In this article
  • Langit is a social enterprise founded in December 2015 that targets rural farmers in Sabah and Sarawak with the aim of helping them sell their produce to a larger audience in Malaysia.
  • The products sold under the Langit label include different types of grains, and spices such as ginger and pepper.
  • Langit also organises training programmes and events to help them improve their agricultural technique and teach them about sustainable entrepreneurship.

For all the talk of socioeconomic progress, it’s clear that much of Malaysia’s rural community still suffers from a lack of many things, among them being a source of reliable income. In Sabah and Sarawak, this especially holds true for families that rely on agriculture and farming activity to sustain their livelihoods.

Faced with oversupply, poor market access, and unfair pricing, these farmers are often left stranded in their search for a stable means to earn a living and are often faced with the prospect of having to live day-to-day without knowing what comes next.

In an effort to help this group overcome this pain point, four Malaysian friends joined up to create Langit, a social enterprise with a mission to help Sabahan and Sarawakian farmers develop a sustainable economic ecosystem while helping them sell their produce to a larger market around Malaysia.

“Rice Is All We Have”

Langit was officially founded in December 2015 by Lilian Chen, Melisa Lim, Chan Zi Xiang, and Chia Yong Ling after the four met while working together on NGO work.

“Our journey started with rice,” said Lilian. “We were part of an NGO that focused on building basic infrastructures for rural communities.”

Recounting her early experience, Lilian mentioned the one specific project that inspired their initiative—the building of gravity-fed-water systems for the Lun Bawang community in the highlands of Lawas, Sarawak.

“We got really close to our host family as the project progressed. They even gave us Lun Bawang names,” Lilian continued. “They fed us extremely well and we always had leftover rice.”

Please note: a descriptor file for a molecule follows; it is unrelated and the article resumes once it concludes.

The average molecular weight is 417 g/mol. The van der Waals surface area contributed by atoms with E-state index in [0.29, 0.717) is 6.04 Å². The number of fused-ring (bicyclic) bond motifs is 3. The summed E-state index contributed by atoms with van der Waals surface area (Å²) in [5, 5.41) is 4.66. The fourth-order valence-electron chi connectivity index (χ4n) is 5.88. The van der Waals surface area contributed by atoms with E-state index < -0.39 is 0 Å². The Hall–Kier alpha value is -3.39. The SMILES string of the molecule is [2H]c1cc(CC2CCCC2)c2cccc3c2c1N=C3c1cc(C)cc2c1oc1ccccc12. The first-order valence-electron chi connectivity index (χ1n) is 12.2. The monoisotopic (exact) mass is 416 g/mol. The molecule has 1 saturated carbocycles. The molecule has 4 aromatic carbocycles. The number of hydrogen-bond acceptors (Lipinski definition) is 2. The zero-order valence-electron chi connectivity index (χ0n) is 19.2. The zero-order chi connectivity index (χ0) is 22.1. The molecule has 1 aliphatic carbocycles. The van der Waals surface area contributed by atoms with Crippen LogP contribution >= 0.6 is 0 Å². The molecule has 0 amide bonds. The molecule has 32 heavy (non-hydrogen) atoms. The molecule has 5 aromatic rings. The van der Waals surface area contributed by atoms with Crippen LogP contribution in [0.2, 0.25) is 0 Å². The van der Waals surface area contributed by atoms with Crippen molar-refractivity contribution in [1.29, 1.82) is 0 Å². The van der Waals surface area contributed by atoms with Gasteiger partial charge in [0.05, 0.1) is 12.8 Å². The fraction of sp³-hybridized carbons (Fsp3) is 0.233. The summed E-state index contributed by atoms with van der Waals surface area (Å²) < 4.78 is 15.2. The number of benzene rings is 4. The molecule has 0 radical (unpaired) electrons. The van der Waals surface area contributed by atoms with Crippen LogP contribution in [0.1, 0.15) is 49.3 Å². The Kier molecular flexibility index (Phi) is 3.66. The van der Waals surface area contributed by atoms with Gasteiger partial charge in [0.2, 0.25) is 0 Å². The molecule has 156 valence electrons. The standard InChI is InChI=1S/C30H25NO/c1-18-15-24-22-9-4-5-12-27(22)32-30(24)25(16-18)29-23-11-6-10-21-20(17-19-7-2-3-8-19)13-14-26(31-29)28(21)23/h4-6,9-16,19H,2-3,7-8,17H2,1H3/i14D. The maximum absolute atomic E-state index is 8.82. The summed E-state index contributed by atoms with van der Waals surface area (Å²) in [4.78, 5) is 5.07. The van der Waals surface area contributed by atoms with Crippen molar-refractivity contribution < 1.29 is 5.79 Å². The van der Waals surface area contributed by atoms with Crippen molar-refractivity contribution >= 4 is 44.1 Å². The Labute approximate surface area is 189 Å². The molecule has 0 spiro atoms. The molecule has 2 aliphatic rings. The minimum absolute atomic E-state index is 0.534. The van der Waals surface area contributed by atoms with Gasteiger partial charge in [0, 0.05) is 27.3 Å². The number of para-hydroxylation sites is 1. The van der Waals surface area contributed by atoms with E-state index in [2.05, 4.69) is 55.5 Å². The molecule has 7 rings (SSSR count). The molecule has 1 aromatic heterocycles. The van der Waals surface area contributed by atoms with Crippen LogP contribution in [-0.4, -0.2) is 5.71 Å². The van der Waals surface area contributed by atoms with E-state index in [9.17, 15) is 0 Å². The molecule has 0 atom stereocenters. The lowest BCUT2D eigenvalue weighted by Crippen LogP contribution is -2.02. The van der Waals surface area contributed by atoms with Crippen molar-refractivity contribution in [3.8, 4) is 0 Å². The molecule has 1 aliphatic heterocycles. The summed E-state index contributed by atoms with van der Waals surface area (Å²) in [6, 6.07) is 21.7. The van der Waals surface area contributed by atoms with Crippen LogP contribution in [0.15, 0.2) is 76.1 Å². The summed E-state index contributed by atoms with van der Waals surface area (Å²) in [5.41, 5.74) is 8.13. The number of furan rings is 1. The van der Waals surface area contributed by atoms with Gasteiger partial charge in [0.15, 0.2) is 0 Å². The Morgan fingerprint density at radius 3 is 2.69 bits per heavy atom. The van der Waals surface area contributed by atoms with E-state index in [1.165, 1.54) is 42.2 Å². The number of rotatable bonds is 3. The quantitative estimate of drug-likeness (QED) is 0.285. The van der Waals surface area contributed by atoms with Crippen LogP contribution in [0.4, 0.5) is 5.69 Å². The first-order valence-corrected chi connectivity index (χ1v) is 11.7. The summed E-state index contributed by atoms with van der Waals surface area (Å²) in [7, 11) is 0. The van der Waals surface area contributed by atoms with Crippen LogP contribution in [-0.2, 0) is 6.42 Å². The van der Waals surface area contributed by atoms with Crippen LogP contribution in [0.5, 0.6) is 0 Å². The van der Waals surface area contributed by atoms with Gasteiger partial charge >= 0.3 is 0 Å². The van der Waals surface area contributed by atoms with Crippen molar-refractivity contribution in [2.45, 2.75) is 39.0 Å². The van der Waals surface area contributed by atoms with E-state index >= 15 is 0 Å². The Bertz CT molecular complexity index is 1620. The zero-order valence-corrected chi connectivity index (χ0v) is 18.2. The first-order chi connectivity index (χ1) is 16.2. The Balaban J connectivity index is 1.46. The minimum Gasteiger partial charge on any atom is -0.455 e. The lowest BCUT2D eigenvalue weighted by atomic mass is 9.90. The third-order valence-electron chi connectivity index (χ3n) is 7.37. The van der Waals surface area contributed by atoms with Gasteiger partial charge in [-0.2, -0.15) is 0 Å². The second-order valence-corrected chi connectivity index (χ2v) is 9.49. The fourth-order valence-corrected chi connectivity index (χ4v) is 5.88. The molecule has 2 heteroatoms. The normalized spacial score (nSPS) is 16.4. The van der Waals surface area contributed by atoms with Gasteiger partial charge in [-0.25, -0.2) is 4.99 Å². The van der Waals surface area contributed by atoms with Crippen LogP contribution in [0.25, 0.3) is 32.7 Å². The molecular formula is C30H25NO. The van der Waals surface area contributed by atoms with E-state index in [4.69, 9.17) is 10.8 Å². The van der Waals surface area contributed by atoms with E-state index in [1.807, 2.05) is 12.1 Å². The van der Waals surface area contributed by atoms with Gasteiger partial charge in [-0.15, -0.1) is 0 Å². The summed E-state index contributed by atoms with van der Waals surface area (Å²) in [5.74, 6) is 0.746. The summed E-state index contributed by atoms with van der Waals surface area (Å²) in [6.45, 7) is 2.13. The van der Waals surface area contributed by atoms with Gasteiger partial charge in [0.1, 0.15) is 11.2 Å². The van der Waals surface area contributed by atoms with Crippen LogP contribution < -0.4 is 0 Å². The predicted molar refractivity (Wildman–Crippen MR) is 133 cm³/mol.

“The rice tasted amazing, but we could never finish it, so we asked them not to cook so much. But they solemnly said, ‘we have nothing to offer, rice is all we have.’”

It was then that the friends noticed a problem—rice was going to waste, and these farmers hadn’t the opportunity to sell them on a regular basis. So in the Christmas of 2015, the friends attempted to test the demand for the rice by packaging them as gift bundles to sell.

“We sold out a small amount of rice pouches in two days,” Lilian said.

“This was our first motivation to pursue the idea further—to act as the bridge for rural farmers to market their produce to a larger audience.”

Image Credit: Langit Collective

Today, Langit actively engage 30 different farmers across three farming communities by helping them sell their produce, with the products sold under their label including three different types of rice (white, red, and black rice), Job’s tears, black pepper, and ginger.

Three different types of rice are harvested by East Malaysian farmers and sold under Langit / Image Credit: Langit

And aside from helping them market their produce to a larger Malaysian audience, Langit also provides these farmers with training programmes and equips them with basic tools and invaluable farming know-how to help them better grow their crops and teach home a bit about entrepreneurship.

During one of the workshops organised by Langit / Image Credit: Langit

From the income, about 35–40% of all revenues then go towards fairly paying farmers for their produce.

“We make sure that they are paid the biggest proportion out of our sale price,” Lilian said. “The payment is their net income as they no longer need to spend on transporting their produce to sell, as we purchase directly at their doorstep.”